Academic journal article The Arthur Miller Journal

An Enjoyable Production Sprinkled with Moments of Brilliance

Academic journal article The Arthur Miller Journal

An Enjoyable Production Sprinkled with Moments of Brilliance

Article excerpt

Expectation for the latest portrayal of Arthur Miller's Death of a Salesman could not be much higher, as Tony award winning director (Mike Nichols) Oscar winning actor (Philip Seymour Hoffman), and Hollywood's latest franchise star (Andrew Garfield) attempt to breathe new life into Arthur Miller's famous work.

As soon as the curtain rises, the striking visual presence of the set is evident. Nichols recreates the set from the original production in 1949. This is one of the great successes of the new show. The set is lit brilliantly, projecting a mournful and nostalgic feel to Willy Loman's Brooklyn home. This, coupled with Alex North's original flute music, allows the play to move seamlessly from scene to scene-from Willy's interactions with his sons, to his delusions and memories.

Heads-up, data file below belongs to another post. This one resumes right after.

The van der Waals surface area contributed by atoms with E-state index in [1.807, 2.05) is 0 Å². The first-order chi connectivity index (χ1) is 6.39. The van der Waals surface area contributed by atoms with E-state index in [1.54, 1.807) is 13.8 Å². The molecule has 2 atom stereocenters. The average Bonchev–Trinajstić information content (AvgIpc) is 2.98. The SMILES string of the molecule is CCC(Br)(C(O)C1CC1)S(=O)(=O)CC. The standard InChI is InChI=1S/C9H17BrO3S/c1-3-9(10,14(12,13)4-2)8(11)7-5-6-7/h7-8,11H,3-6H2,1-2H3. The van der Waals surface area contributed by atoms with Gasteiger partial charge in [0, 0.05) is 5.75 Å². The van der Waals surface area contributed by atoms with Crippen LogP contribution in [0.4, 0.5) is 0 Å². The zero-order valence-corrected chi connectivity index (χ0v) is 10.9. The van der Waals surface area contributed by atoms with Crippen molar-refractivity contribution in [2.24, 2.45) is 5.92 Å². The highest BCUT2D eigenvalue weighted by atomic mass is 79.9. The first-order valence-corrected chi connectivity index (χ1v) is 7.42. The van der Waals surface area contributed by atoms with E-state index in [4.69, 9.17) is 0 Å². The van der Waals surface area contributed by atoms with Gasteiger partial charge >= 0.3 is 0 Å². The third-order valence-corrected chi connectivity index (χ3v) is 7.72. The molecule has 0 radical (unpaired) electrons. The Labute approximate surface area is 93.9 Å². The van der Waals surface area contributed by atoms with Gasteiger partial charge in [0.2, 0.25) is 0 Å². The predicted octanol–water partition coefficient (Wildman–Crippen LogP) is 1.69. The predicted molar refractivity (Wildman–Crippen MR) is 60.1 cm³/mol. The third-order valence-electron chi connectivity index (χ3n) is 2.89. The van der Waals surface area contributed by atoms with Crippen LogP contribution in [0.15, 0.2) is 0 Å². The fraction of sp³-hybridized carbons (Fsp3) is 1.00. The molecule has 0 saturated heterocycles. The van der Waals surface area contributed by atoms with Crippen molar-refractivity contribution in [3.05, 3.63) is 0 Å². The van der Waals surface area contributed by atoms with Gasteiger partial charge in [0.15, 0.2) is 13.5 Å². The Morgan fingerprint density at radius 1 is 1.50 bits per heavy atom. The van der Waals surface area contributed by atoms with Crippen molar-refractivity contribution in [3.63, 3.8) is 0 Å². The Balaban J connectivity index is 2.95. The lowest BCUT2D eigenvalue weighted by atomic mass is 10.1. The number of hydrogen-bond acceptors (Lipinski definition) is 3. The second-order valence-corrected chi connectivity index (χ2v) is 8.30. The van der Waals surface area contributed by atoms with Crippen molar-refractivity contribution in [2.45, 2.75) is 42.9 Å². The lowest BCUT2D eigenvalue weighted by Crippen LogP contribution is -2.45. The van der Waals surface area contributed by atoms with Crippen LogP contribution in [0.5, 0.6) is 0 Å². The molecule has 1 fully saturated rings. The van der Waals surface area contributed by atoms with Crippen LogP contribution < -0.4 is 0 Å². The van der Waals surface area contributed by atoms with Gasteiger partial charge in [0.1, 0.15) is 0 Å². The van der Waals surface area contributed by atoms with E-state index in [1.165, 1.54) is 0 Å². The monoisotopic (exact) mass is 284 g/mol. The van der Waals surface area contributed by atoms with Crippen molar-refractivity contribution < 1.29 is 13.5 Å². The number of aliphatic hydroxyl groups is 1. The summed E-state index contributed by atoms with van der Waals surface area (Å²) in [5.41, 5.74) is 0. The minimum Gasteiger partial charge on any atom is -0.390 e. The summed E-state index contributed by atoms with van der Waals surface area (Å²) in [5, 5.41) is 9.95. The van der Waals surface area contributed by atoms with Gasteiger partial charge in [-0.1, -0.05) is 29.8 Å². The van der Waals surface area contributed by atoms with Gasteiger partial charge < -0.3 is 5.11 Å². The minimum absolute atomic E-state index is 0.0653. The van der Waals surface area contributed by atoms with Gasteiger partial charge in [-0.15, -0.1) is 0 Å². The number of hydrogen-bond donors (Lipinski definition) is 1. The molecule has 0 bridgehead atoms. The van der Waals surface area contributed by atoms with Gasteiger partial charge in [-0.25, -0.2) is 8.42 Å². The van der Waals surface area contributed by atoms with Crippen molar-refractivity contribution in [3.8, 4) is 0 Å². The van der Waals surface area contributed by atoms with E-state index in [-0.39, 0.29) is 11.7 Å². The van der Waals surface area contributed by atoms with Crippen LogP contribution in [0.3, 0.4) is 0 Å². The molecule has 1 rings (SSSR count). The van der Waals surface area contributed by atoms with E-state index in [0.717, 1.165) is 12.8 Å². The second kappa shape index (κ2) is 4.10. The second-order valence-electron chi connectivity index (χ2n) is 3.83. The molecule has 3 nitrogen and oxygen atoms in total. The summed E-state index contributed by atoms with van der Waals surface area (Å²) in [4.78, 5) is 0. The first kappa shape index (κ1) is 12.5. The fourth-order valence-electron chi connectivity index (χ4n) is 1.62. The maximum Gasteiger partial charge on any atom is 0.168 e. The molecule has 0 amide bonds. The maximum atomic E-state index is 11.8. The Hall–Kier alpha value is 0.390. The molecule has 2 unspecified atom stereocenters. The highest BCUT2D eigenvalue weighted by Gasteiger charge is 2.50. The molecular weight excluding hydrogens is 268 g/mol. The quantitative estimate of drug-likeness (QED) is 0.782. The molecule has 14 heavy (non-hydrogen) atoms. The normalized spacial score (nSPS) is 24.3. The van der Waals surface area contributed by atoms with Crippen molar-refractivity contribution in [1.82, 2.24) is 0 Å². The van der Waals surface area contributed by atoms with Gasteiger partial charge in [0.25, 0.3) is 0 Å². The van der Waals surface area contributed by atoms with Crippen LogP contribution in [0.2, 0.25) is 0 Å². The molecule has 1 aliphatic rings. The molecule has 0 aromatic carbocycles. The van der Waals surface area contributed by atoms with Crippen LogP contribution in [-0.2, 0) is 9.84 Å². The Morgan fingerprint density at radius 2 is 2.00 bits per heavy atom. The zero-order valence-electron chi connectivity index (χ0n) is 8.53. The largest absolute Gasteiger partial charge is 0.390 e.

While successes are merited in the aesthetics of the play, it quickly becomes apparent that the production may fall short in the casting. The 44 year old Philip Seymour Hoffman, although a great actor, never really seems to fit the visuals of the 62-year-old Willy Loman created by Miller. For me this not only detracts from some of the interactions between Willy and his son Biff, but also takes away from the tired and weathered Willy Loman that I read on the page.

Similar problems occur between Biff (Andrew Garfield) and Happy (Finn Wittrock). Some of the older/younger brother relationship is lost because there is no obvious age difference between the two actors. For me those gut-wrenching, incredibly real family interactions that Miller portrays throughout the play lose some credibility, or at least dramatic impact, when the visual age difference of the actors are so inconsistent with the ones Miller provides in the text. …

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